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Start 2015, the Year of Light
08 January 2015

2015, the Year of Light

Physics | Technology
Estimated reading time Time 3 to read

After peaking in 2014, experts at NASA predict that solar activity will drop off in 2015. Moreover, on March 20th of this year, a large part of the Old World will have the opportunity to enjoy a beautiful display of darkness: a solar eclipse that will only be total for the inhabitants of the northern Faroe islands and Svalbard, but which will sweep across Europe, north Africa and the northwest quadrant of Asia. It will be one of the light-related news stories to take place in the most appropriate year, the International Year of Light and Light-based Technologies (IYL2015), declared by the United Nations (UN).

The solar eclipse will be partial in most of Europe (Credit: Tomruen)

Why dedicate a year to light? John Dudley, President of the International Committee of the IYL2015 and the European Physical Society, explains it this way to OpenMind: “The aim of the IYL is to create awareness among the public and the authorities that the science and the technology of light sustain their lives in many ways that are not readily apparent and provide real solutions to many global challenges.” Dudley is also the creator of the idea of the IYL2015, first proposed in 2009 and which sought support from scientific bodies for several years until, in 2013, UNESCO got the full backing of the UN General Assembly. Dudley clarifies that the support of the UN is not a mere formality. “Nothing is further from the truth,” says the New Zealand physicist who lives in France. “Getting high-level political support required the hard work of many people and the development of arguments defending the proposal at all levels: from science to society, the economy, development and more.”

Poster of the 2015 International Year of Light (Credit: Offenburg University)

The choice of the year 2015 is not by accident. This year coincides with various anniversaries related with the science of light, starting with a millennial, that of the Arab mathematician and astronomer Ibn Al-Haytham o Alhazen (965-1040), a pioneer of optics and the scientific method, whose work will be commemorated in the global campaign 1001 Inventions and the World of Ibn Al-Haytham. As well, it is the bicentenary of the work of French scientist Augustin-Jean Fresnel (1788-1827), one of the proponents of the wave nature of light, and the sesquicentennial of the electromagnetic theory of light of Scottish mathematical physicist James Clerk Maxwell (1831-1879), the centenary of the works on light of Albert Einstein (1879-1955), and two fiftieth anniversaries: the discovery of the cosmic background microwave radiation by Arno Penzias and Robert Wilson, and the development and application of fibre optics by the Chinese-British-American Charles Kuen Kao.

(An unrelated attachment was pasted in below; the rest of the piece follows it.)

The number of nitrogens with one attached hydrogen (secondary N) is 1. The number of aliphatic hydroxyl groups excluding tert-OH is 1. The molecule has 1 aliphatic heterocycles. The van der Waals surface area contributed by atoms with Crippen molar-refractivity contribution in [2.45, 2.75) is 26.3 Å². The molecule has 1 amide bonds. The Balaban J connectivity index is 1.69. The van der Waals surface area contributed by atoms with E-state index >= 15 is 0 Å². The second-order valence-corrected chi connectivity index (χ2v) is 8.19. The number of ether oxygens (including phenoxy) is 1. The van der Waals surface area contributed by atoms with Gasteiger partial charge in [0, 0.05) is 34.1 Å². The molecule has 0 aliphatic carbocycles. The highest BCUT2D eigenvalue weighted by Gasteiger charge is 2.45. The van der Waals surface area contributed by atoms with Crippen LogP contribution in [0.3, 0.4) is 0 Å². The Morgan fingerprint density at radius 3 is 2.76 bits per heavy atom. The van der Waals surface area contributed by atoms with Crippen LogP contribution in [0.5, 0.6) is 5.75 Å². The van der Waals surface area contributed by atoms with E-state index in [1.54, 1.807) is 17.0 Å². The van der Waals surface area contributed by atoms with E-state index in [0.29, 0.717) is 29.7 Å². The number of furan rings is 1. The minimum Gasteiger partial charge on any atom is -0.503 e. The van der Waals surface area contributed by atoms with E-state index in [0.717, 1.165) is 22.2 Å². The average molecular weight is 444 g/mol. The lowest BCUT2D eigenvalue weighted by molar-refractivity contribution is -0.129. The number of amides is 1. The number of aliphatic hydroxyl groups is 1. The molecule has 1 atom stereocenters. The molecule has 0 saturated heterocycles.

The IYL2015 will be kicked-off with a scientifically themed Opening Ceremony to be held on January 19th and 20th at the headquarters of UNESCO in Paris. This event will highlight those technologies that, in the words of Dudley, “push the limits of optical science: a new generation of high-powered ultrafast lasers (extreme light), sources of synchrotron light in areas such as pharmacology, the development of quantum technology in areas such as information science, or the application of optical techniques in biology (biophotonics) intended to advance brain imaging.” “These are areas that have been the subject of extensive research, but where I think we’ll probably see breakthroughs soon”, says the physicist.

But as much as science occupies an essential place in the IYL2015, the objective goes beyond popularizing a field of research with a view to augmenting its resources. “Certainly we emphasize that government investment in research and technology is vital in ensuring that today’s science becomes tomorrow’s technology, but there are also many existing technologies that with very little additional investment could be transferred to areas such as health, communications and lighting, so that they can transform the lives of people in developing countries,” explains Dudley. As an example, the scientist cites the Study after Sunset project, whose purpose is to promote the use of solar-powered LED lanterns in households without access to electricity.

Dudley has a special interest in the IYL2015 not remaining at a purely institutional level, but also that it interests ordinary citizens, users of new optical technologies in LEDs or smartphones, which already play an essential role in their lives. The public face of the IYL2015 will include events to be held throughout the world, both through already-existing festivals of light as well as new independent events. “We are also planning citizen-science experiments at the regional and international levels, using smartphones to measure light and air pollution,” says Dudley. “We want to involve as many people as we can.”

By Javier Yanes for Ventana al Conocimiento (Knowledge Window)


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